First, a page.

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Laurie Penny: Why the Pope has a point on child abuse

The abuse of children within the home is something that society has yet to tackle adequately.

The abuse of children within the home is something that society has yet to tackle adequately.

It has to be a bad day for the ethical health of the species when we are taking lessons in child welfare from the Catholic Church. Speaking to an audience of US bishops in a week when the US just happened to be embroiled in a scandal involving the possible cover-up of child sex-abuse at Syracuse University and Penn State College, the Pope took pains to remind the faithful - and anyone else who might be listening - that the Catholic church was not the only institution whose members have turned a blind eye to the rape and abuse of prepubescents in its care.

"Just as the church is rightly held to exacting standards in this regard, all other institutions, without exception, should be held to the same standards," said Joseph Ratzinger, conveying a rather tasteless undertone of relief to the church's statement of official repulsion.

Ratzinger, nonetheless, is technically correct. Child abuse is a social disease that contemporary culture has barely begun to address. It extends far beyond the institutional reach of the Vatican, American college sports, or the organised gangs of predatory paedophiles on whom the British government is orchestrating a welcome crackdown.

Child abuse is far from an institutional phenomenon. Eighty per cent of child sexabuse takes place within the home, and most of it is perpetrated by parents, close relatives and family friends. In 2010/11, more than 17,000 sexual crimes against children under 16 were recorded in England and Wales - a third of all recorded sexual crime - and this statistic represents only those cases that were brought to the attention of the police. A large proportion of young victims choose not to speak about or report their abuse, sometimes for many years. This may be for the same reasons that lie behind our hesitancy as a culture to speak and write about such abuse: shame and fear that we will be disbelieved and, above all, a confusion about how to confront cruelty when it occurs within the family - the very structure that is supposed to be the bedrock of love, support and social cohesion. That is the one institution no politician has yet been brave enough to challenge.

Home truths

The abuse of children within the home is something that society has yet to tackle adequately. There are plenty of resources available for survivors, particularly those who can afford therapy. Search online for "child abuse" and you will find endless web pages in soothing pastels where victims share their stories of suffering; wander into any chain bookshop and you will encounter shelves devoted to books with soft sepia pictures of weeping children and titles like Please, Daddy, No.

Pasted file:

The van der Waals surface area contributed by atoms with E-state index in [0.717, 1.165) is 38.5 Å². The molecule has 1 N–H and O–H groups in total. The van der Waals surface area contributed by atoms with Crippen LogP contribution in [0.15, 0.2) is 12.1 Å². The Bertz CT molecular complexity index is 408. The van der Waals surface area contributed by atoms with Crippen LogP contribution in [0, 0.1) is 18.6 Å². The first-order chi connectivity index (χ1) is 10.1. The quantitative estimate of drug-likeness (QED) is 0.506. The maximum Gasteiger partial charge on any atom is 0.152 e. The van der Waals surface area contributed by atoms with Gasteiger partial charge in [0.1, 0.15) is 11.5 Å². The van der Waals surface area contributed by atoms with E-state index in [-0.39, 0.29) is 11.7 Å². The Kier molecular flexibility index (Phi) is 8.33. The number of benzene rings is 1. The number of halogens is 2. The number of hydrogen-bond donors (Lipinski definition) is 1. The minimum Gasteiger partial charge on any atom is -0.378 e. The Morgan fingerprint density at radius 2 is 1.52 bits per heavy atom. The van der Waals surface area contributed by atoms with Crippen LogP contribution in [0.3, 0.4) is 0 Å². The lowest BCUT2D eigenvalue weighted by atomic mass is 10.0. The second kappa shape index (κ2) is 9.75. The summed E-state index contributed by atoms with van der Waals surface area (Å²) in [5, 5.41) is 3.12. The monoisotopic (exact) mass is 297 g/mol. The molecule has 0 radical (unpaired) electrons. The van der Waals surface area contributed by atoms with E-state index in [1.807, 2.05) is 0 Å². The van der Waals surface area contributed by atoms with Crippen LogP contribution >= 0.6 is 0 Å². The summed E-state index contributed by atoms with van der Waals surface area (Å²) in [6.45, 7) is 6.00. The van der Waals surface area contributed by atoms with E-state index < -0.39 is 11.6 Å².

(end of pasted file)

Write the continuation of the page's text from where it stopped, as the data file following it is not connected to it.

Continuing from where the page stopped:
Child abuse is still approached, largely, as something for victims to grow up and get over, rather than as a systemic social ill that requires a political response. For all the appropriate public consternation over paedophile priests, seedy sports coaches and shadowy child-porn rings, we are as far as we ever have been from accepting on a broader level that the abuse of vulnerable young people is not something that can be allowed to continue, even behind closed doors, even within families who love one another.

Laurie Penny is a contributing editor to the New Statesman. She is the author of five books, most recently Unspeakable Things.

This article first appeared in the 05 December 2011 issue of the New Statesman, The death spiral

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Ariana and the Arianators: "We really are like a family"

The pop star provides her fans with a chance to express themselves joyfully - their targeting was grimly predictable.

Ariana Grande’s concert at Manchester Arena on 22 May began like any other. Children and teenagers streamed through the doors wearing pink T-shirts, rubber wristbands and animal ears (one of Grande’s signature looks). They screamed when she came on stage and they sang along with every song. It was only once the music had ended, and the 20,000-strong audience began to leave the venue, that the horror began – with a bomb detonated at the main entrance.

The show was just one date on Grande’s Dangerous Woman tour, which began in Phoenix, Arizona in February, moved across the United States and Europe, and had stops scheduled for South America, Japan, Australia and Hong Kong. (Since the Manchester attack, Grande has suspended the tour indefinitely.)